Margarita Tarragona: A sense of community for practitioners who are interested in bringing positive psychology into their work; a way of strengthening the theoretical and empirical understanding of how one can use positive psychology in one’s work; and giving shape to an emerging field.

 

Jennifer Brownstein: I think Margarita summarized it nicely. I find it really interesting how around the world we’re all working on the same thing, and I’m also curious to bring more groups in person and create communities within each city, so that way it’d be like looking at a larger picture.

 

What are some common challenges that people face when applying positive psychology to clinical settings that the group hopes to address?

Margarita Tarragona: Often times clinicians who read the research may find that there’s so much that it’s hard to conceptualize how to bring it into their practice. Others may not read the research itself and think about it as [merely] interventions. Of course those are important, but they’re not enough. It’s more than just interventions; it’s a philosophy about life and about therapy; a way of asking questions; and a way of putting positive psychology findings on the table for therapeutic conversation.

 

Jennifer Brownstein: What comes to mind is bringing theory into practice. Also the field of positive psychology is so new that there are so many interventions just yet to be created. [Making sure that] we remain scientific and evidence-based [is important], and also creating awareness in the psychology community in general.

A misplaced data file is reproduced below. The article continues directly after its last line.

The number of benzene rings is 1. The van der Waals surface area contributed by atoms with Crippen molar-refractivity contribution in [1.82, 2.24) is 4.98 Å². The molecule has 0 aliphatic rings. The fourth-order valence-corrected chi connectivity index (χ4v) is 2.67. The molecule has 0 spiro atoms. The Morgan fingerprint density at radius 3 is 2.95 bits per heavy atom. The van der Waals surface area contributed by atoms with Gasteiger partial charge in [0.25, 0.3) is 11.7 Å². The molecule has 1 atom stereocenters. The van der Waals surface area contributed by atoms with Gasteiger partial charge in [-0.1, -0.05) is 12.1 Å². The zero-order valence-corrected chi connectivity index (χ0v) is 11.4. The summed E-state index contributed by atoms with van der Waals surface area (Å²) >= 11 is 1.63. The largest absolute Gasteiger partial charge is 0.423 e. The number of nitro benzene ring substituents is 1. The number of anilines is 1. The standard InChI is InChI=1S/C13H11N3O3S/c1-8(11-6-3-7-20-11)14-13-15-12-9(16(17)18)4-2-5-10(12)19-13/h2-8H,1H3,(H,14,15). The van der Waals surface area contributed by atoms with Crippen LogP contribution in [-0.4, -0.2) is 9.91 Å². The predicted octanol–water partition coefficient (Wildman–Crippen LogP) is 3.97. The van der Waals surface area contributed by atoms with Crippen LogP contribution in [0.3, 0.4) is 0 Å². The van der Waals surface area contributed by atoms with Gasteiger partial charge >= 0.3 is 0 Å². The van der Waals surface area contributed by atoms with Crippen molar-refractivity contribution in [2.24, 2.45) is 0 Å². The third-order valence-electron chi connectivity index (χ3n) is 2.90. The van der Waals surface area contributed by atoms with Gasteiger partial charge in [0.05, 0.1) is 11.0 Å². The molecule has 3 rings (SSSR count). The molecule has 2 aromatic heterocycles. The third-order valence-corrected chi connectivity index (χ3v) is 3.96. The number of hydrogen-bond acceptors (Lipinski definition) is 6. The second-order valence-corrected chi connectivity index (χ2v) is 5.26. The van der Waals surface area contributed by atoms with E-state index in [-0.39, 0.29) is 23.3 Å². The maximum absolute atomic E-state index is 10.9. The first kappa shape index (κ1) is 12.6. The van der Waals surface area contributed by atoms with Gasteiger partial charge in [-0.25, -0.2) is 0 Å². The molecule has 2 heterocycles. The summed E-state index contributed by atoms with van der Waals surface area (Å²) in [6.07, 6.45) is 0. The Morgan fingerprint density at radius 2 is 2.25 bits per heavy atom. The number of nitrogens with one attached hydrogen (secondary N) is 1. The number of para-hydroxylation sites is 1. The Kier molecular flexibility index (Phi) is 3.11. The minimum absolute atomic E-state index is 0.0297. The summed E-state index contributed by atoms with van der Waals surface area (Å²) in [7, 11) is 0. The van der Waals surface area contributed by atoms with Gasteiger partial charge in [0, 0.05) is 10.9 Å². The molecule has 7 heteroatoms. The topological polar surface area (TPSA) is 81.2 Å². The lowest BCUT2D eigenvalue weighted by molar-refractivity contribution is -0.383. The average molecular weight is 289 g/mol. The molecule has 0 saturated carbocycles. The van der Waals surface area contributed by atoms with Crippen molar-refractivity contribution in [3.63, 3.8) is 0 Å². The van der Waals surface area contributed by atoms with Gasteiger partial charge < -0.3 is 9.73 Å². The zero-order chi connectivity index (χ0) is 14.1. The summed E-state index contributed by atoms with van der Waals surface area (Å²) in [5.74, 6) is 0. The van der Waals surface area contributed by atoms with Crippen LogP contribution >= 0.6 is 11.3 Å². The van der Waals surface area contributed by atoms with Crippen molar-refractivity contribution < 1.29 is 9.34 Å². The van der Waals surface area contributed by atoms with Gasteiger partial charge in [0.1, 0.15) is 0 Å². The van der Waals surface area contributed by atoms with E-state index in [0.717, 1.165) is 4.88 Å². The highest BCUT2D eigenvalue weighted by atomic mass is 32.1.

What advice would you give to someone who is thinking about starting a similar group? 

Margarita Tarragona: Make sure that people have [the right] credentials and are licensed to practice [in their jurisdiction]. [Make sure that] people abide by professional ethical guidelines and protect confidentiality. Make clear what the group is and what it is not – it’s not group therapy for the participants, it’s not supervision. It’s a place where peers and colleagues can talk about their work, get ideas, and share resources. Provide a trusting environment of psychological safety where participants can feel that they can share their successes and the times when things didn’t go well, and that they won’t be judged or criticized. There is a certain vulnerability with sharing your work that should be honored. Ask what the participants want from the group, and to the extent that that’s possible, try to fulfill those wishes. Have a certain structure for the group; an agreement among the people who are going to participate about how the groups are going to run.

 

Jennifer Brownstein: We also provide guidelines about how the group is going to flow and to have a common language amongst us. It allows the group to take on an identity of its own because [it facilitates] an agreement about how we want to meet together as a group.

 

Anything else you want IPPA members to know?

Jennifer Brownstein: Encouraging them to reach out to us! We’re an open, welcoming community and are really looking forward to connecting with IPPA members and hearing about what they do in their practice, whether they have time to be in our group or not.